Senecio Haworthii (Woolly Senecio)

Senecio Haworthii Image

Senecio Haworthii is a relatively rare succulent, a native of South Africa with beautiful foliage. It may be characterized as a dwarf shrub and some people consider it one of the most attractive plants in its genus. It was first described by Adrian Hardy Haworth in 1803 and it was later named in his honor.

Family:Asteraceae/ Daisy.
Scientific Name:Senecio.
Other Names:Cocoon Plant, Wooly Senecio, Kleinia Tomentosa, Cacalia Toementosa.
Growth Season:Spring to autumn.
Preferred Temperature:It produces the best foliage in temperatures between -4oC and 10oC (25-40oF). Also, it is moderately frost hardy and it can withstand temperatures as low as -7oC but not lower.
Hardiness Zone:USDA Zone 9b-11b.
Average Mature Height & Width:It rises to an average of 1 foot and a width of 2 feet in nature but it is usually shorter under cultivation.
Dormancy:It goes dormant when temperatures are either too hot or too cold.
Toxicity:Every part of this plant is toxic to humans and pets when ingested.
Senecio Haworthii Summary

Senecio Haworthii Physical Characteristics

This is a perennial dwarf shrub with branches. It has fleshy succulent leaves that form its greatest attraction. These leaves are upright and they overlap on the stem where they remain for many years before falling off they are usually spindle-shaped or cylindrical.

They are narrow on both ends measuring 4 cm on average. The leaves are white and have a unique and beautiful form. They have silver-white hairs that densely cover them making the plant exceedingly attractive.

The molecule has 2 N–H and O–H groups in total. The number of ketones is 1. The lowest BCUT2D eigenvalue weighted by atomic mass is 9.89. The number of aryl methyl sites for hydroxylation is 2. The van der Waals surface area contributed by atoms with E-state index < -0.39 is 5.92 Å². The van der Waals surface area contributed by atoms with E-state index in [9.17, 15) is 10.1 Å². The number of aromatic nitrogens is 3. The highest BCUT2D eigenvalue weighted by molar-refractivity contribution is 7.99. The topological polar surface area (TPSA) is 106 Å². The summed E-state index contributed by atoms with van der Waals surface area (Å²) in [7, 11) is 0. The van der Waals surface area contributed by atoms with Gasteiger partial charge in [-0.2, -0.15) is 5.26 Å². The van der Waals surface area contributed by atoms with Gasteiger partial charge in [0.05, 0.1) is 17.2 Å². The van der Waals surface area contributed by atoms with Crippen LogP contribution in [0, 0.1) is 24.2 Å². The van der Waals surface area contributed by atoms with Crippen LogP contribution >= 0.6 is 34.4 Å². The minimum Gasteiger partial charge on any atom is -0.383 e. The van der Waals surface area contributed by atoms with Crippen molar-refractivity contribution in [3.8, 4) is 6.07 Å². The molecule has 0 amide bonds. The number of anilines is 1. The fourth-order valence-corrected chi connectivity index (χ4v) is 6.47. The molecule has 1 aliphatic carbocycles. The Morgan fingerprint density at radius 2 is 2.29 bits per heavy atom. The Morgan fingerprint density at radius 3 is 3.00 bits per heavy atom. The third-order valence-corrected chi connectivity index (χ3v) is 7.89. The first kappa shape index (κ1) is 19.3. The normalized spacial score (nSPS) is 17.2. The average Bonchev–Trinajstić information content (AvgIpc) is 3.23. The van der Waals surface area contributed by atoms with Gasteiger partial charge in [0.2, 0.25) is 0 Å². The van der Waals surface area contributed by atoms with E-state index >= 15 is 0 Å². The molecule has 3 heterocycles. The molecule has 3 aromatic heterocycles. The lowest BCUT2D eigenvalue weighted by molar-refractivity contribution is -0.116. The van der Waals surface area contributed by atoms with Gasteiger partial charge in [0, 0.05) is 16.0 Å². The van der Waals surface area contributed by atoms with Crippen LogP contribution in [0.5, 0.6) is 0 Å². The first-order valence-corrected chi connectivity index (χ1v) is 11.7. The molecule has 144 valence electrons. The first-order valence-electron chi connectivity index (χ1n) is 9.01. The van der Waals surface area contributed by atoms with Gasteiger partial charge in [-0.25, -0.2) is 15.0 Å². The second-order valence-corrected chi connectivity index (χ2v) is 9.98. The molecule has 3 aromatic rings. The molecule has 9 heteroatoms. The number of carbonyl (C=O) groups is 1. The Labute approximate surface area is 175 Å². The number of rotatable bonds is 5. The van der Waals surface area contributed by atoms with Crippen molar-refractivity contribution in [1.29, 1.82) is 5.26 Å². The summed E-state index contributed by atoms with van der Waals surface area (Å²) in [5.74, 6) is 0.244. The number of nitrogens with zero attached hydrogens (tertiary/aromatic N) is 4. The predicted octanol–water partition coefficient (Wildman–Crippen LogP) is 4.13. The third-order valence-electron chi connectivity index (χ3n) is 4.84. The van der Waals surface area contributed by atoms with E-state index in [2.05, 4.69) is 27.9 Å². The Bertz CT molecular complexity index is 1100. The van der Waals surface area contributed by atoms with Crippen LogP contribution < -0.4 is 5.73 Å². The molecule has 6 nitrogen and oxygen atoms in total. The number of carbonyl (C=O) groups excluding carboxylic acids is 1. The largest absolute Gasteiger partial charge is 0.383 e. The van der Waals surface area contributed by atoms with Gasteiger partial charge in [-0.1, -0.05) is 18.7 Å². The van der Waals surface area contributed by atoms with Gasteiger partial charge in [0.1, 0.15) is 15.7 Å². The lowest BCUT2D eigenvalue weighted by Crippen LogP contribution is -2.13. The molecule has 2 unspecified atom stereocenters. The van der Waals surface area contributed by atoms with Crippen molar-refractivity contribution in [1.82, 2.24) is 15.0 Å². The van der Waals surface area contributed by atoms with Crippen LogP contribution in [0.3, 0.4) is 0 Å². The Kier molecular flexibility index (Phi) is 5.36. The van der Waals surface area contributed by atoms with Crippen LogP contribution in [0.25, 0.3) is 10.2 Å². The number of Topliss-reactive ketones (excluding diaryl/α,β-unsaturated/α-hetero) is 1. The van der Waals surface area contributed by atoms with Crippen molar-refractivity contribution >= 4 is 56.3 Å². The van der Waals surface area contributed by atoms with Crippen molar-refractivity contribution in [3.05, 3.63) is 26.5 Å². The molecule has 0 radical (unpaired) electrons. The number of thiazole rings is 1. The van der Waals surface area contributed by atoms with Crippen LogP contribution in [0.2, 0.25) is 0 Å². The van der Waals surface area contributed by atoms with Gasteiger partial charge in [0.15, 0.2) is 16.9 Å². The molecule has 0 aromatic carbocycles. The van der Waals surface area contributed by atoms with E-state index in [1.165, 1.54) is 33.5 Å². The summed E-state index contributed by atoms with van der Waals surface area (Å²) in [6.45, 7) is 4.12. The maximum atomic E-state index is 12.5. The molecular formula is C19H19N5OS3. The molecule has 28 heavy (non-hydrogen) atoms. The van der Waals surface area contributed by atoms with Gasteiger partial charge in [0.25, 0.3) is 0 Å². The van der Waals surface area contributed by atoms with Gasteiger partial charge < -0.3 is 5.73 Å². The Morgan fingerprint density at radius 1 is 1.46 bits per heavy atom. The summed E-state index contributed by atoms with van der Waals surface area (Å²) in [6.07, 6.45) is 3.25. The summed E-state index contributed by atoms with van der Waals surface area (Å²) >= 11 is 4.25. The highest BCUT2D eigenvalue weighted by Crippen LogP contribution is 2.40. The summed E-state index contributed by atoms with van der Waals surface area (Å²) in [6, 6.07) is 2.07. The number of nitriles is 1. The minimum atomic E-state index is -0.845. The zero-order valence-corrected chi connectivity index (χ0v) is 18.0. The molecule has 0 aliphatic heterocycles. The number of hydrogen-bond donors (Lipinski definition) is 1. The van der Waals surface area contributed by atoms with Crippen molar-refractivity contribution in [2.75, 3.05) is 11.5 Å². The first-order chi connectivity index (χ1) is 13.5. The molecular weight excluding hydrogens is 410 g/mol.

Also, it produces a short, 1 cm inflorescence from which flowers grow. The flower color ranges from butter yellow to bright yellow but it rarely flowers in cultivation. The lack of flowers, however, doesn’t take anything from its attractiveness.

Follow Succulent City on Facebook, Pinterest & Instagram for more informative & interesting content about succulents & cacti 🙂 Join the discussions at our Facebook Group, “Succulent City Plant Lounge.” Happy planting, and live the moment!

Senecio Haworthii Care

The plant is opportunistic and will grow whenever the condition is right. Too much water and shade make the plant grow in an unruly form. You should water it regularly, about weekly during its growth. Avoid watering the leaves because they are velvety and they are likely to absorb some water predisposing the succulent to fungal leaf rot.  Also, don’t keep it in high-humidity areas.

It can survive in various substrate types, but the best possible is a cactus mix. The pot where you grow this succulent should have drainage holes to release excess water. It is advisable to feed this plant regularly during its growing season; at least once per month, with water-soluble fertilizers with high potassium and phosphorus levels.

Senecio Haworthii Growth

This plant is ideal for growth in succulent gardens, Mediterranean gardens as well as container plants. It is by leaf and stem cuttings because it hardly ever produces seed. Sticking the leaf or stem in moist soil in warm conditions will cause it to root in 2-6 weeks. Prune this succulent when it gets too leggy and unattractive or if it overgrows due to overwatering. You can use the pruned material to propagate.

Repotting is necessary every time it doubles in size. It is vulnerable to mealybugs and snails, they aren’t a major threat, but you will need to watch out to avoid infestation.

Succulent City chief editor


Succulent City

Hey everyone! Welcome to Succulent City! We are all about succulents, cacti, and a bit about air plants. Ten years back, in 2013, we began the journey with succulents. It started as a simple hobby, crafting and selling charming succulent-themed pins and decorations. But as time passed, our fascination with these remarkable plants grew, and we gained extensive knowledge about them. Therefore, Succulent City is the blog as you see it is now. Enjoy your visit and happly planting!

Leave a Reply

Your email address will not be published. Required fields are marked *

This site uses Akismet to reduce spam. Learn how your comment data is processed.

Posted in Succulents